Challenging operating environments are countries or regions characterized by:
Poor access to health services; and
Man-made or natural crises.
How is a country classified as a challenging operating environment?
The Global Fund Secretariat has devised a composite risk index based on a combination of ten indices published by various organizations. This index compiles authoritative data that highlights the economic, governance, operational and political risks in a country. The Global Fund Risk Index is updated annually and published on the Global Fund website, according to the policy adopted by the 35th Board in 2016.
For example, South Sudan was classified as a COE when the COE policy was adopted in 2016; Ukraine was added to the list recently when war broke out in the country in February 2022.
What is the purpose of the COE policy?
The Global Fund adopted the Challenging Operating Environment Policy in 2016 with a view to systematically improving the effectiveness of its investments in these countries through:
Increased flexibility and;
Which countries are currently classified as COEs?
West and Central Africa
East and Southern Africa
Burkina Faso, Central African Republic, Chad, Congo (Democratic Republic), Guinea, Guinea-Bissau, Liberia, Mali, Niger, Nigeria, and Sierra Leone
*Refers to other countries in the East Mediterranean constituency
Are there only benefits for a country to be classified as a COE?
There are some benefits as mentioned above. Many of these countries are emerging from civil war or are experiencing insecurity or simmering conflicts in parts of the country. Consequently, challenging operating environments are often associated with State weakness, poor financial control systems, opportunistic or systemic fraud. As a result of these weaknesses, most COE countries are also subject to risk mitigation measures such as additional safeguard policies with or without the presence of fiscal agents or international organizations acting as implementers. These measures often undermine country ownership because the above-mentioned actors that support country capacity often do not transfer knowledge, thereby making countries dependent on such assistance.
On the other hand, several countries whose risk level has been reduced and that are no longer classified as COEs, still have these safeguard measures in place even though they have lost the benefits associated with COEs.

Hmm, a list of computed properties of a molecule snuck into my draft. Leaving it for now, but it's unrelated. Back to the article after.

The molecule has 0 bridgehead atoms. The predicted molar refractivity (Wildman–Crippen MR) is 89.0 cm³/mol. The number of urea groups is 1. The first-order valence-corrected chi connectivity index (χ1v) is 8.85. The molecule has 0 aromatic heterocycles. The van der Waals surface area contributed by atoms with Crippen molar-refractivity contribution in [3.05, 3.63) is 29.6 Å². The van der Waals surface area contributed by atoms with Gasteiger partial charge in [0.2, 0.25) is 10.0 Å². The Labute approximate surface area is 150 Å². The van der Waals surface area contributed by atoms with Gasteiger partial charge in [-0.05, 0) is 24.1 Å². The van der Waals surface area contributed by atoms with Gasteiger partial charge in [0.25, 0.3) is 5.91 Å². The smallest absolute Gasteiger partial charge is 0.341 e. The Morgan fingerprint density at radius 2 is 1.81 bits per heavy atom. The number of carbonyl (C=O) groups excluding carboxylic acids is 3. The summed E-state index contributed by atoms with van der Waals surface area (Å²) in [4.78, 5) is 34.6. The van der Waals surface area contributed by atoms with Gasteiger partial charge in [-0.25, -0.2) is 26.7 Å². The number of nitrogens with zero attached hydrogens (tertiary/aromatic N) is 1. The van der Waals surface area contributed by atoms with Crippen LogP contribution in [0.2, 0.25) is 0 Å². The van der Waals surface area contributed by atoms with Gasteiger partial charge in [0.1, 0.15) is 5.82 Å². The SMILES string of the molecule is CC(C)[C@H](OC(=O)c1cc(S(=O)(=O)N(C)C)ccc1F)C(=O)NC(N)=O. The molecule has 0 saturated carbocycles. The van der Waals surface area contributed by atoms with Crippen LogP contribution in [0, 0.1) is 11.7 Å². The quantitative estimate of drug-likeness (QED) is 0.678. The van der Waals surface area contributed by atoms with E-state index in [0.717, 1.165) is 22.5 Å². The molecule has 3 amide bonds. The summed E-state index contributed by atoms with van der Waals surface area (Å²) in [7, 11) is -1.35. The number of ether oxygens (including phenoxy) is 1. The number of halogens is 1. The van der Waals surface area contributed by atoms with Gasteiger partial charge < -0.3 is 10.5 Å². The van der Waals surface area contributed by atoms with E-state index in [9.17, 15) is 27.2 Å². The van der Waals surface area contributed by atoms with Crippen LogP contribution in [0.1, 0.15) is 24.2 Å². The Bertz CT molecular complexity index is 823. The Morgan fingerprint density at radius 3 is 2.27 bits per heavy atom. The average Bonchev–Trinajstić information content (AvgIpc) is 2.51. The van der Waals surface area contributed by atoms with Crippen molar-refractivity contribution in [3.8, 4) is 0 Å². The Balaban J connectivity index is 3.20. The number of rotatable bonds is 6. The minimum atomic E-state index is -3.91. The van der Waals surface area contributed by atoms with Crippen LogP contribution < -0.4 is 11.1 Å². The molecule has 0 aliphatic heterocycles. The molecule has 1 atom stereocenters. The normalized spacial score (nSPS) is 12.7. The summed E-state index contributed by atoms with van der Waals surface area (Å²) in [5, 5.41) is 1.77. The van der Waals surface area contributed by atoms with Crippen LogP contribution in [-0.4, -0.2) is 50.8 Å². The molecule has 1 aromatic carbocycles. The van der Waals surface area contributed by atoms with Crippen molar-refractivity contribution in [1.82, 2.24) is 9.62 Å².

Some Examples of Innovation, Flexibility, and Partnership in Challenging Operating Environments
At a meeting organized by the African Constituency Bureau on the issue of COEs, participating countries shared some examples of flexibility, innovation, and partnership under COE policies.
Flexibility: In Niger, the country could use the valuing of government health expenditures as evidence of co-financing. This is consistent with the policy of sustainability, transition, and co-financing for low-income countries.
In the DRC, the Global Fund accepted an “Activities-based contracting” approach at the health district level. This contracting approach makes it easier to implement activities in areas where a shortage of health workers compounds administrative concerns about obtaining and properly classifying receipts and other supporting documentation.
Innovation: In South Sudan, with support from the Global Fund, discussions with parliamentarians have been initiated to put in place domestic resource mobilization laws.
In Nigeria, multi-month dispensing of antiretrovirals (ARVs) has improved treatment adherence and retention of patients on treatment.
Partnership: In Mali, as part of the implementation of the COE policy, the Global Fund Secretariat partnered with humanitarian organizations to provide services to populations in areas where the Malian State is absent. Reporting and other administrative requirements are lighter with these new partners.
We note the wide range of measures relating to the Global Fund’s procedures and policies.